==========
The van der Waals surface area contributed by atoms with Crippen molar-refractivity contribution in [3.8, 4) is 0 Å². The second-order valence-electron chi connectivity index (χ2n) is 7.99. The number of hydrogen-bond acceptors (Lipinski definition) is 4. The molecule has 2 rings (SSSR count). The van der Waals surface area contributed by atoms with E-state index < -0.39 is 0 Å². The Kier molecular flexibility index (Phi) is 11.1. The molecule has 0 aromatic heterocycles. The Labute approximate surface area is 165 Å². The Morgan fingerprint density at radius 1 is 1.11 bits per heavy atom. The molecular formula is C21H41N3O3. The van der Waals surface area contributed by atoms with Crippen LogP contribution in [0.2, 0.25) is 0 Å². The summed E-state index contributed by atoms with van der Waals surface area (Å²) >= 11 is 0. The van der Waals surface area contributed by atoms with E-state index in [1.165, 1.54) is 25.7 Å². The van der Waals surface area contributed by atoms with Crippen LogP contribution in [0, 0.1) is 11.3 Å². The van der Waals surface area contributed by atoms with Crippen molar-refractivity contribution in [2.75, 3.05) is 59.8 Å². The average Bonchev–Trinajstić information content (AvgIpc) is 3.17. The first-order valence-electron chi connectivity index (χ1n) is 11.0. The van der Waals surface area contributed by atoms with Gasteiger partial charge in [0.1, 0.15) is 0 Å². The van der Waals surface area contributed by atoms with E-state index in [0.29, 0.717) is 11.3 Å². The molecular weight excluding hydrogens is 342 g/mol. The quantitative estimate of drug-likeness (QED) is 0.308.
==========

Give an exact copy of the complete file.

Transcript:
The van der Waals surface area contributed by atoms with Crippen molar-refractivity contribution in [3.8, 4) is 0 Å². The second-order valence-electron chi connectivity index (χ2n) is 7.99. The number of hydrogen-bond acceptors (Lipinski definition) is 4. The molecule has 2 rings (SSSR count). The van der Waals surface area contributed by atoms with E-state index < -0.39 is 0 Å². The Kier molecular flexibility index (Phi) is 11.1. The molecule has 0 aromatic heterocycles. The Labute approximate surface area is 165 Å². The Morgan fingerprint density at radius 1 is 1.11 bits per heavy atom. The molecular formula is C21H41N3O3. The van der Waals surface area contributed by atoms with Crippen LogP contribution in [0.2, 0.25) is 0 Å². The summed E-state index contributed by atoms with van der Waals surface area (Å²) >= 11 is 0. The van der Waals surface area contributed by atoms with E-state index in [1.165, 1.54) is 25.7 Å². The van der Waals surface area contributed by atoms with Crippen LogP contribution in [0, 0.1) is 11.3 Å². The van der Waals surface area contributed by atoms with Crippen molar-refractivity contribution in [2.75, 3.05) is 59.8 Å². The average Bonchev–Trinajstić information content (AvgIpc) is 3.17. The first-order valence-electron chi connectivity index (χ1n) is 11.0. The van der Waals surface area contributed by atoms with Gasteiger partial charge in [0.1, 0.15) is 0 Å². The van der Waals surface area contributed by atoms with E-state index in [0.29, 0.717) is 11.3 Å². The molecular weight excluding hydrogens is 342 g/mol. The quantitative estimate of drug-likeness (QED) is 0.308.